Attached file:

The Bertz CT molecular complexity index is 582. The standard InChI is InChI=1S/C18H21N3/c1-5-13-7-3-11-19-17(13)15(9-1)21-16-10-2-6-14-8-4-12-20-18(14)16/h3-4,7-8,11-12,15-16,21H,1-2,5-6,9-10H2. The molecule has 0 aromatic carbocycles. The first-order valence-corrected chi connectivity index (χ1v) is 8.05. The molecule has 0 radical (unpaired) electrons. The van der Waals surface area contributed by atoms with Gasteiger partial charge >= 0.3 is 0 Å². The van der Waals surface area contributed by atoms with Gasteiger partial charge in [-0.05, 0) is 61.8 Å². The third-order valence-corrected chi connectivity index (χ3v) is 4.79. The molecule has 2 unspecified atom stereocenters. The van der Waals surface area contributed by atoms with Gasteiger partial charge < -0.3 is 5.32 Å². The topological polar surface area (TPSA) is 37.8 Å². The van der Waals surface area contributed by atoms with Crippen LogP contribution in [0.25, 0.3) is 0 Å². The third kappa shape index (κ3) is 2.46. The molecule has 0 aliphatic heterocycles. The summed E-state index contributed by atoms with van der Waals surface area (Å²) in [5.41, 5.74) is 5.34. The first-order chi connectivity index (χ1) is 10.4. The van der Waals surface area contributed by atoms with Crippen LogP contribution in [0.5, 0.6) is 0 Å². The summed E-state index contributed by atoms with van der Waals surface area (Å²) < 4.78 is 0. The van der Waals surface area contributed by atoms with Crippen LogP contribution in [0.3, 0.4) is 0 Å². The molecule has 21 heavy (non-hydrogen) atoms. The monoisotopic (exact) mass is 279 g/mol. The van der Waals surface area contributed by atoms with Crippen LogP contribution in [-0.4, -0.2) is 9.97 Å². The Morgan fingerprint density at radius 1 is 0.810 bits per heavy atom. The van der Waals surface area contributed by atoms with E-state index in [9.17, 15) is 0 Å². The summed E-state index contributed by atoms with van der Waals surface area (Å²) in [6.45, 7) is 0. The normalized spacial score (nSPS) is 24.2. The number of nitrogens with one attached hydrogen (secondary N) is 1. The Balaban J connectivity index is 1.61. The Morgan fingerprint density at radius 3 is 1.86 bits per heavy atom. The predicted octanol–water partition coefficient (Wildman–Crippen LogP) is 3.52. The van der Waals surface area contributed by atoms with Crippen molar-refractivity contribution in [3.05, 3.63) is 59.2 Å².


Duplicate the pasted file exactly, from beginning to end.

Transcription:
The Bertz CT molecular complexity index is 582. The standard InChI is InChI=1S/C18H21N3/c1-5-13-7-3-11-19-17(13)15(9-1)21-16-10-2-6-14-8-4-12-20-18(14)16/h3-4,7-8,11-12,15-16,21H,1-2,5-6,9-10H2. The molecule has 0 aromatic carbocycles. The first-order valence-corrected chi connectivity index (χ1v) is 8.05. The molecule has 0 radical (unpaired) electrons. The van der Waals surface area contributed by atoms with Gasteiger partial charge >= 0.3 is 0 Å². The van der Waals surface area contributed by atoms with Gasteiger partial charge in [-0.05, 0) is 61.8 Å². The third-order valence-corrected chi connectivity index (χ3v) is 4.79. The molecule has 2 unspecified atom stereocenters. The van der Waals surface area contributed by atoms with Gasteiger partial charge < -0.3 is 5.32 Å². The topological polar surface area (TPSA) is 37.8 Å². The van der Waals surface area contributed by atoms with Crippen LogP contribution in [0.25, 0.3) is 0 Å². The third kappa shape index (κ3) is 2.46. The molecule has 0 aliphatic heterocycles. The summed E-state index contributed by atoms with van der Waals surface area (Å²) in [5.41, 5.74) is 5.34. The first-order chi connectivity index (χ1) is 10.4. The van der Waals surface area contributed by atoms with Crippen LogP contribution in [0.5, 0.6) is 0 Å². The summed E-state index contributed by atoms with van der Waals surface area (Å²) < 4.78 is 0. The van der Waals surface area contributed by atoms with Crippen LogP contribution in [0.3, 0.4) is 0 Å². The molecule has 21 heavy (non-hydrogen) atoms. The monoisotopic (exact) mass is 279 g/mol. The van der Waals surface area contributed by atoms with Crippen LogP contribution in [-0.4, -0.2) is 9.97 Å². The Morgan fingerprint density at radius 1 is 0.810 bits per heavy atom. The van der Waals surface area contributed by atoms with E-state index in [9.17, 15) is 0 Å². The summed E-state index contributed by atoms with van der Waals surface area (Å²) in [6.45, 7) is 0. The normalized spacial score (nSPS) is 24.2. The number of nitrogens with one attached hydrogen (secondary N) is 1. The Balaban J connectivity index is 1.61. The Morgan fingerprint density at radius 3 is 1.86 bits per heavy atom. The predicted octanol–water partition coefficient (Wildman–Crippen LogP) is 3.52. The van der Waals surface area contributed by atoms with Crippen molar-refractivity contribution in [3.05, 3.63) is 59.2 Å².